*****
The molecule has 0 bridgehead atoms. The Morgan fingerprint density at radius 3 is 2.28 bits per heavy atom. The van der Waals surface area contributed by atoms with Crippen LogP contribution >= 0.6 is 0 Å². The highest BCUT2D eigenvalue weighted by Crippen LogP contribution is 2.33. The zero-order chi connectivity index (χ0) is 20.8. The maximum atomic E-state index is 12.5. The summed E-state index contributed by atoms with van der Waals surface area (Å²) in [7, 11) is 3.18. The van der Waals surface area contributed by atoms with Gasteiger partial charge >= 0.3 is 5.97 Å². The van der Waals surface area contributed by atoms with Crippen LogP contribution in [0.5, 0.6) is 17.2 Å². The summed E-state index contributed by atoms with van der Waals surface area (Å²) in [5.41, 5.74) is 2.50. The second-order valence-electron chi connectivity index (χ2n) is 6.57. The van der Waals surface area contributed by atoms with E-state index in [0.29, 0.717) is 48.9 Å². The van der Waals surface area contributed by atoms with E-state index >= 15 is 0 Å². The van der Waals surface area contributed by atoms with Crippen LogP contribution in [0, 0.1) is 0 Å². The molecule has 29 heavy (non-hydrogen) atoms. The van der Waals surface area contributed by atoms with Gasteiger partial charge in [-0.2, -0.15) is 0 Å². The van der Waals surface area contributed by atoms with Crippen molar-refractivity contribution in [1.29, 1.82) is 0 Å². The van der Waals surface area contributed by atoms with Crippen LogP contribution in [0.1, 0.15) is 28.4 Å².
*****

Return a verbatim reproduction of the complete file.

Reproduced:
The molecule has 0 bridgehead atoms. The Morgan fingerprint density at radius 3 is 2.28 bits per heavy atom. The van der Waals surface area contributed by atoms with Crippen LogP contribution >= 0.6 is 0 Å². The highest BCUT2D eigenvalue weighted by Crippen LogP contribution is 2.33. The zero-order chi connectivity index (χ0) is 20.8. The maximum atomic E-state index is 12.5. The summed E-state index contributed by atoms with van der Waals surface area (Å²) in [7, 11) is 3.18. The van der Waals surface area contributed by atoms with Gasteiger partial charge >= 0.3 is 5.97 Å². The van der Waals surface area contributed by atoms with Crippen LogP contribution in [0.5, 0.6) is 17.2 Å². The summed E-state index contributed by atoms with van der Waals surface area (Å²) in [5.41, 5.74) is 2.50. The second-order valence-electron chi connectivity index (χ2n) is 6.57. The van der Waals surface area contributed by atoms with E-state index in [0.29, 0.717) is 48.9 Å². The van der Waals surface area contributed by atoms with E-state index >= 15 is 0 Å². The van der Waals surface area contributed by atoms with Crippen LogP contribution in [0, 0.1) is 0 Å². The molecule has 29 heavy (non-hydrogen) atoms. The van der Waals surface area contributed by atoms with Gasteiger partial charge in [-0.2, -0.15) is 0 Å². The van der Waals surface area contributed by atoms with Crippen molar-refractivity contribution in [1.29, 1.82) is 0 Å². The van der Waals surface area contributed by atoms with Crippen LogP contribution in [0.1, 0.15) is 28.4 Å².